We’re really not discipline experts, but we do have a few pre-schoolers between us, and we know that life can be tough when you’re engaged in daily power struggles with a tiny terror machine. So we were pretty pleased to come across the Reward Box, which has a simple but effective way of motivating good behaviour in children.
The Reward Box is a fun take on the traditional reward chart. It is beautifully crafted from wood and comes in two designs – A Fairy House and a Pirate Chest. You get 20 star tokens that you award for good behaviour. You can then swap the tokens for small gifts, or they can be saved for bigger rewards, teaching kids about saving, and reinforcing basic numeracy skills.
We have one Reward Box to give away to a lucky winner. To enter, simply comment on this post with your best tip for encouraging good behaviour (legal methods only please!).
Don’t forget to provide a valid email address so we can contact you if you win!
Closing date midnight on 13 March. T&Cs apply.
7 thoughts on “A Tool to Transform Your Child’s Behaviour + Competition”
I’m a big believer in ‘natural consequences’ rather than ‘punishment’, so, if my toddler is running away from me in the street, rather than ‘punish’ him by putting him back in the pram, or taking a toy away from him (completely unrelated), explaining to him that if he’s not ready to walk sensibly beside mummy, then he has to go back in his pram until he’s ready. It seems to work (sometimes!)…
Highly visible and with a tangible result. We run a sticker chart for good behaviour – each one easily obtainable for things such as making bed, getting ready for school on time, sitting nicely through a meal. Once they have 10 stickers they can choose a treat – eg a train ride, staying up 30 minutes late on a Friday and doing jigsaws etc.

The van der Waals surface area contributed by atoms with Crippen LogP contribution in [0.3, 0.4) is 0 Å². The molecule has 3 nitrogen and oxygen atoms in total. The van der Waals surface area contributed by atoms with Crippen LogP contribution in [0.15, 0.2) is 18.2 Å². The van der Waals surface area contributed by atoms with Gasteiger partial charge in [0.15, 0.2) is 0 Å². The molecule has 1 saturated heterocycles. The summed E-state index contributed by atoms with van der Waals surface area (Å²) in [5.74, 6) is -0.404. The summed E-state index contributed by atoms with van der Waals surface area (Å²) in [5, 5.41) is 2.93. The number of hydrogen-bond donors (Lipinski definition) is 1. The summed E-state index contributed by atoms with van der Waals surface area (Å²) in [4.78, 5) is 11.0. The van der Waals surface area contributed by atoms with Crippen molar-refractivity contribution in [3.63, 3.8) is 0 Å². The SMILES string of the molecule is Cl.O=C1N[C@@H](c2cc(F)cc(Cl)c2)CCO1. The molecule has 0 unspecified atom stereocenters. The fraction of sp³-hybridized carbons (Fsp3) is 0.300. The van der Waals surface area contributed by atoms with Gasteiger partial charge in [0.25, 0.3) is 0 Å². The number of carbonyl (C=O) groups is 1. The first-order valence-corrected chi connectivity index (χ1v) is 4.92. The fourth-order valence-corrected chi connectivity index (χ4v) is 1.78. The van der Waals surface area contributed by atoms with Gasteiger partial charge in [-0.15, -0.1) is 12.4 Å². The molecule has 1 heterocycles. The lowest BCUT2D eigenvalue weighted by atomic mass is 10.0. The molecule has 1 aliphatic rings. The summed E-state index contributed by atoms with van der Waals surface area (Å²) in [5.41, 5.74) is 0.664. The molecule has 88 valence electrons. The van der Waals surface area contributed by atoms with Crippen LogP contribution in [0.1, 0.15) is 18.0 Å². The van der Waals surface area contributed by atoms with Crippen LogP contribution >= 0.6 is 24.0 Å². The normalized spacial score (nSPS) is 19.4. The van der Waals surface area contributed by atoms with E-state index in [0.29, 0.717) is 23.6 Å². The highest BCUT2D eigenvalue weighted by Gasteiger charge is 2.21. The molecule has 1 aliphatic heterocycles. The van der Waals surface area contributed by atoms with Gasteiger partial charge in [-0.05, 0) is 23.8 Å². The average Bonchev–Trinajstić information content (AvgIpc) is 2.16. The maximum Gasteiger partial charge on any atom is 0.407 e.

I like to remind my daughter about times when she has behaved well and felt pleased with her behaviour and received praise for it. So if she is jumping on the sofa for example and I’d like her to stop, rather than saying no, I’ll get her attentions and say ‘remember that time when mummy asked you to stop jumping in case you hurt yourself and you listened really well? Remember how nice that felt and how mummy smiled?’ That usually makes her stop & think!
I love this idea. The box is colourful and I love the personal touch the stars are also a great idea my son loves stars and also being rewarded for good things.
Right now I am trying to find positive ways to reward my son for good behaviour and try and find ways to deal with he’s testing of boundaries which he is doing a lot.
When I was younger I only received negative comments,discipline and behaviours I was never praised for any good behaviour.
it made me grow up believing I was always bad and no good to this day I still struggle with these thoughts and feelings.
Now I have a son I will do anything to help him grow up in a positive way after all it’s not a bad child it’s just not a good behaviour they are showing.
I show my son that there are good and bad consequences to he’s behaviour.
Bad behaviour will get he’s toys taken away or we don’t go to a certain favourite place (park) where as good behaviour is rewarded with special stickers of he’s choosing (we have dinosaurs,stars,hearts,trains, vehicles) then after 5 he gets to choose a special big shiny sticker then 10 or close enough he gets to choose going somewhere special.
Before going out the children choose a treat for later. If they are good while out they can have the treat (could be a special game or edible) the game we play so the children stay close is ‘statues’ if they are too far ahead I say loudly ‘statues ‘ and they stand as still as they can until I say ‘go’.
My son loves to receive stickers which he sticks to his calendar. He tries really hard to gather as many stickers as possible.